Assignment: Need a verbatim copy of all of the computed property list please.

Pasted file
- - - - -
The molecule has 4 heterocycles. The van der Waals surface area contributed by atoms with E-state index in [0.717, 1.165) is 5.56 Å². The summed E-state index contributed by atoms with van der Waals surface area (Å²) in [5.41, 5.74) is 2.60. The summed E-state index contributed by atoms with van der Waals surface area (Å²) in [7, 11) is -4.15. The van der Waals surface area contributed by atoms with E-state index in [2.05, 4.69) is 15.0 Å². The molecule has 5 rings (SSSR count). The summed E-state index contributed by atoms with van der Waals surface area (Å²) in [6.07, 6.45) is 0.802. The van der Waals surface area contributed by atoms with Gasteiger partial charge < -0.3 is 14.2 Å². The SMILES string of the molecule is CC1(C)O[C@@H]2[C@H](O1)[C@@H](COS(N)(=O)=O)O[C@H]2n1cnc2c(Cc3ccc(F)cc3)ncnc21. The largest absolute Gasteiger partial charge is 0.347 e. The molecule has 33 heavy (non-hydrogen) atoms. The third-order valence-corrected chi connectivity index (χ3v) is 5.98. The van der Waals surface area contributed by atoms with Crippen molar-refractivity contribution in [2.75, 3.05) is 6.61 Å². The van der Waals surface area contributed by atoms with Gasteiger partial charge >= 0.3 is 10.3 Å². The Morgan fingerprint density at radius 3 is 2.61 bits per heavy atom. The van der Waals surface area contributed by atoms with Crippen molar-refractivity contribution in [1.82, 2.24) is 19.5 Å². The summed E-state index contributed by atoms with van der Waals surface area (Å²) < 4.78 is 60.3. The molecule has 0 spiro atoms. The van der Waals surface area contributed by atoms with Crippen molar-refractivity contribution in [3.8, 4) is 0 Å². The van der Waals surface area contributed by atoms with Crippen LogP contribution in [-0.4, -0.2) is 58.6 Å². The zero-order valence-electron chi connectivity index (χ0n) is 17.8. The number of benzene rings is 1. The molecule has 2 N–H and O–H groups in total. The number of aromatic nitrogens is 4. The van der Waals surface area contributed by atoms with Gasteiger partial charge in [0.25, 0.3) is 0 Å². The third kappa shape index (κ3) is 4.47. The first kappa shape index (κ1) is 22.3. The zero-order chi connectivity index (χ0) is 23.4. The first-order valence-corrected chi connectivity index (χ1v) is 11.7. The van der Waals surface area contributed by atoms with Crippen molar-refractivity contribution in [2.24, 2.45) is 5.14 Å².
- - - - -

The molecule has 4 heterocycles. The van der Waals surface area contributed by atoms with E-state index in [0.717, 1.165) is 5.56 Å². The summed E-state index contributed by atoms with van der Waals surface area (Å²) in [5.41, 5.74) is 2.60. The summed E-state index contributed by atoms with van der Waals surface area (Å²) in [7, 11) is -4.15. The van der Waals surface area contributed by atoms with E-state index in [2.05, 4.69) is 15.0 Å². The molecule has 5 rings (SSSR count). The summed E-state index contributed by atoms with van der Waals surface area (Å²) in [6.07, 6.45) is 0.802. The van der Waals surface area contributed by atoms with Gasteiger partial charge < -0.3 is 14.2 Å². The SMILES string of the molecule is CC1(C)O[C@@H]2[C@H](O1)[C@@H](COS(N)(=O)=O)O[C@H]2n1cnc2c(Cc3ccc(F)cc3)ncnc21. The largest absolute Gasteiger partial charge is 0.347 e. The molecule has 33 heavy (non-hydrogen) atoms. The third-order valence-corrected chi connectivity index (χ3v) is 5.98. The van der Waals surface area contributed by atoms with Crippen molar-refractivity contribution in [2.75, 3.05) is 6.61 Å². The van der Waals surface area contributed by atoms with Gasteiger partial charge >= 0.3 is 10.3 Å². The Morgan fingerprint density at radius 3 is 2.61 bits per heavy atom. The van der Waals surface area contributed by atoms with Crippen molar-refractivity contribution in [1.82, 2.24) is 19.5 Å². The summed E-state index contributed by atoms with van der Waals surface area (Å²) < 4.78 is 60.3. The molecule has 0 spiro atoms. The van der Waals surface area contributed by atoms with Crippen molar-refractivity contribution in [3.8, 4) is 0 Å². The van der Waals surface area contributed by atoms with Crippen LogP contribution in [-0.4, -0.2) is 58.6 Å². The zero-order valence-electron chi connectivity index (χ0n) is 17.8. The number of benzene rings is 1. The molecule has 2 N–H and O–H groups in total. The number of aromatic nitrogens is 4. The van der Waals surface area contributed by atoms with Gasteiger partial charge in [0.25, 0.3) is 0 Å². The third kappa shape index (κ3) is 4.47. The first kappa shape index (κ1) is 22.3. The zero-order chi connectivity index (χ0) is 23.4. The first-order valence-corrected chi connectivity index (χ1v) is 11.7. The van der Waals surface area contributed by atoms with Crippen molar-refractivity contribution in [2.24, 2.45) is 5.14 Å².